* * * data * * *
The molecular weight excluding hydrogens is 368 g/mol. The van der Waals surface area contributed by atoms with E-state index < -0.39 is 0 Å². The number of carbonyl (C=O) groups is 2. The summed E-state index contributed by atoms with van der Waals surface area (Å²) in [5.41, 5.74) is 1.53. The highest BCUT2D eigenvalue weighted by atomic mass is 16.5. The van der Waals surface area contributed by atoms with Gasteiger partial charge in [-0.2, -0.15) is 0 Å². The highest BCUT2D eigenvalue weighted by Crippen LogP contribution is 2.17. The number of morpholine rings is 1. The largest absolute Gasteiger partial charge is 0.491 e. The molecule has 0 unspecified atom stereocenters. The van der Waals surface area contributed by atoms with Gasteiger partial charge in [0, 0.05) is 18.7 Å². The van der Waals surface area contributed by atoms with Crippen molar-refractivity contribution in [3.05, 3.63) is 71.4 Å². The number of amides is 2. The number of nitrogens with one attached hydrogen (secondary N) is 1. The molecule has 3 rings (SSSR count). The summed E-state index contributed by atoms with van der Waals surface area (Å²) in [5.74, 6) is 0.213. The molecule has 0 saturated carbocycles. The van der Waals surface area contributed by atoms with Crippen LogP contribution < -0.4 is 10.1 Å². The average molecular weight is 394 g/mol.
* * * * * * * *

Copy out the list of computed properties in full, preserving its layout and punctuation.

The molecular weight excluding hydrogens is 368 g/mol. The van der Waals surface area contributed by atoms with E-state index < -0.39 is 0 Å². The number of carbonyl (C=O) groups is 2. The summed E-state index contributed by atoms with van der Waals surface area (Å²) in [5.41, 5.74) is 1.53. The highest BCUT2D eigenvalue weighted by atomic mass is 16.5. The van der Waals surface area contributed by atoms with Gasteiger partial charge in [-0.2, -0.15) is 0 Å². The highest BCUT2D eigenvalue weighted by Crippen LogP contribution is 2.17. The number of morpholine rings is 1. The largest absolute Gasteiger partial charge is 0.491 e. The molecule has 0 unspecified atom stereocenters. The van der Waals surface area contributed by atoms with Gasteiger partial charge in [0, 0.05) is 18.7 Å². The van der Waals surface area contributed by atoms with Crippen molar-refractivity contribution in [3.05, 3.63) is 71.4 Å². The number of amides is 2. The number of nitrogens with one attached hydrogen (secondary N) is 1. The molecule has 3 rings (SSSR count). The summed E-state index contributed by atoms with van der Waals surface area (Å²) in [5.74, 6) is 0.213. The molecule has 0 saturated carbocycles. The van der Waals surface area contributed by atoms with Crippen LogP contribution < -0.4 is 10.1 Å². The average molecular weight is 394 g/mol.